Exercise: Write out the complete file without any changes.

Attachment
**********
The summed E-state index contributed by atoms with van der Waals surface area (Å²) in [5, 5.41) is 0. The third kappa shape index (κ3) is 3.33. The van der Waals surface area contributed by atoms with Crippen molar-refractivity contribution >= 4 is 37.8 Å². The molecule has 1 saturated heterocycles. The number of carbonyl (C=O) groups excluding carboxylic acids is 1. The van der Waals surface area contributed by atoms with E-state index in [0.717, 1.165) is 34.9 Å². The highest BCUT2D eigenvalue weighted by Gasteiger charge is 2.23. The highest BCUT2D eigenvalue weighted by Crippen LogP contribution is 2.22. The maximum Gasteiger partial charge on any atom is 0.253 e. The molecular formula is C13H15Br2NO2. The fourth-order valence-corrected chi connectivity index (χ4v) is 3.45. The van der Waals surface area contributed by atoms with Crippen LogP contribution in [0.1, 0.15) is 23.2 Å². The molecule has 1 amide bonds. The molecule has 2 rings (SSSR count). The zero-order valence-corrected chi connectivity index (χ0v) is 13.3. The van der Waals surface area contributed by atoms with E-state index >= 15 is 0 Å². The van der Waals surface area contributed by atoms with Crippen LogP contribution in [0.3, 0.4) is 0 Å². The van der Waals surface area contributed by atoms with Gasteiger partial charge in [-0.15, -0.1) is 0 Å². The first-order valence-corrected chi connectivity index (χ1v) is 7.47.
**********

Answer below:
The summed E-state index contributed by atoms with van der Waals surface area (Å²) in [5, 5.41) is 0. The third kappa shape index (κ3) is 3.33. The van der Waals surface area contributed by atoms with Crippen molar-refractivity contribution >= 4 is 37.8 Å². The molecule has 1 saturated heterocycles. The number of carbonyl (C=O) groups excluding carboxylic acids is 1. The van der Waals surface area contributed by atoms with E-state index in [0.717, 1.165) is 34.9 Å². The highest BCUT2D eigenvalue weighted by Gasteiger charge is 2.23. The highest BCUT2D eigenvalue weighted by Crippen LogP contribution is 2.22. The maximum Gasteiger partial charge on any atom is 0.253 e. The molecular formula is C13H15Br2NO2. The fourth-order valence-corrected chi connectivity index (χ4v) is 3.45. The van der Waals surface area contributed by atoms with Crippen LogP contribution in [0.1, 0.15) is 23.2 Å². The molecule has 1 amide bonds. The molecule has 2 rings (SSSR count). The zero-order valence-corrected chi connectivity index (χ0v) is 13.3. The van der Waals surface area contributed by atoms with E-state index >= 15 is 0 Å². The van der Waals surface area contributed by atoms with Crippen LogP contribution in [0.3, 0.4) is 0 Å². The van der Waals surface area contributed by atoms with Gasteiger partial charge in [-0.15, -0.1) is 0 Å². The first-order valence-corrected chi connectivity index (χ1v) is 7.47.